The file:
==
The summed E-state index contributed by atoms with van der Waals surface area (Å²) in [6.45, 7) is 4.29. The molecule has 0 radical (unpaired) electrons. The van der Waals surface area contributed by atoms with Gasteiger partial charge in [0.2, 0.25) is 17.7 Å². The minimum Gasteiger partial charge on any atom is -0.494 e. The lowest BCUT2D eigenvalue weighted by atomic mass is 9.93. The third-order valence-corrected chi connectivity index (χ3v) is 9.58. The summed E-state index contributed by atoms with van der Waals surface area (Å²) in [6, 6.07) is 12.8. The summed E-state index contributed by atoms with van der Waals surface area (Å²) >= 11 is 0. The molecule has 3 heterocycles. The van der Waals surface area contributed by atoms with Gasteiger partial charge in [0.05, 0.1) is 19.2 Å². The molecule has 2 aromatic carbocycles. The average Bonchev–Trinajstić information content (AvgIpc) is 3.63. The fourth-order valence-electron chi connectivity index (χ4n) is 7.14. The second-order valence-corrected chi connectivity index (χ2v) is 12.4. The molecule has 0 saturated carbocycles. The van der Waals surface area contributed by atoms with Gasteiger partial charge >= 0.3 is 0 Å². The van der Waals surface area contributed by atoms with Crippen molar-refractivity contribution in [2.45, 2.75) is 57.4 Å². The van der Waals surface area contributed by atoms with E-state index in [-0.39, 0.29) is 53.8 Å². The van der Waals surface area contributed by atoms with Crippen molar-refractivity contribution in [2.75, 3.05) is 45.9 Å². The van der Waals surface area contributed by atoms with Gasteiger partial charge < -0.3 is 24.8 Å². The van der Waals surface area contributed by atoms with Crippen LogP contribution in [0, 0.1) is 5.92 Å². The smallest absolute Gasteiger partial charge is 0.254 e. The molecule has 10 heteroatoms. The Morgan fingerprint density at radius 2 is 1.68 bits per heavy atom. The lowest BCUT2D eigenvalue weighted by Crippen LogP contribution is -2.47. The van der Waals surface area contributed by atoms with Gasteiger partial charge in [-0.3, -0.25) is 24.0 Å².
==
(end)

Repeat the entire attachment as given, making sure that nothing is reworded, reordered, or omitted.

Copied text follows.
The summed E-state index contributed by atoms with van der Waals surface area (Å²) in [6.45, 7) is 4.29. The molecule has 0 radical (unpaired) electrons. The van der Waals surface area contributed by atoms with Gasteiger partial charge in [0.2, 0.25) is 17.7 Å². The minimum Gasteiger partial charge on any atom is -0.494 e. The lowest BCUT2D eigenvalue weighted by atomic mass is 9.93. The third-order valence-corrected chi connectivity index (χ3v) is 9.58. The summed E-state index contributed by atoms with van der Waals surface area (Å²) in [6, 6.07) is 12.8. The summed E-state index contributed by atoms with van der Waals surface area (Å²) >= 11 is 0. The molecule has 3 heterocycles. The van der Waals surface area contributed by atoms with Gasteiger partial charge in [0.05, 0.1) is 19.2 Å². The molecule has 2 aromatic carbocycles. The average Bonchev–Trinajstić information content (AvgIpc) is 3.63. The fourth-order valence-electron chi connectivity index (χ4n) is 7.14. The second-order valence-corrected chi connectivity index (χ2v) is 12.4. The molecule has 0 saturated carbocycles. The van der Waals surface area contributed by atoms with Gasteiger partial charge >= 0.3 is 0 Å². The van der Waals surface area contributed by atoms with Crippen molar-refractivity contribution in [2.45, 2.75) is 57.4 Å². The van der Waals surface area contributed by atoms with E-state index in [-0.39, 0.29) is 53.8 Å². The van der Waals surface area contributed by atoms with Crippen molar-refractivity contribution in [2.75, 3.05) is 45.9 Å². The van der Waals surface area contributed by atoms with Gasteiger partial charge < -0.3 is 24.8 Å². The van der Waals surface area contributed by atoms with Crippen LogP contribution in [0, 0.1) is 5.92 Å². The smallest absolute Gasteiger partial charge is 0.254 e. The molecule has 10 heteroatoms. The Morgan fingerprint density at radius 2 is 1.68 bits per heavy atom. The lowest BCUT2D eigenvalue weighted by Crippen LogP contribution is -2.47. The van der Waals surface area contributed by atoms with Gasteiger partial charge in [-0.3, -0.25) is 24.0 Å².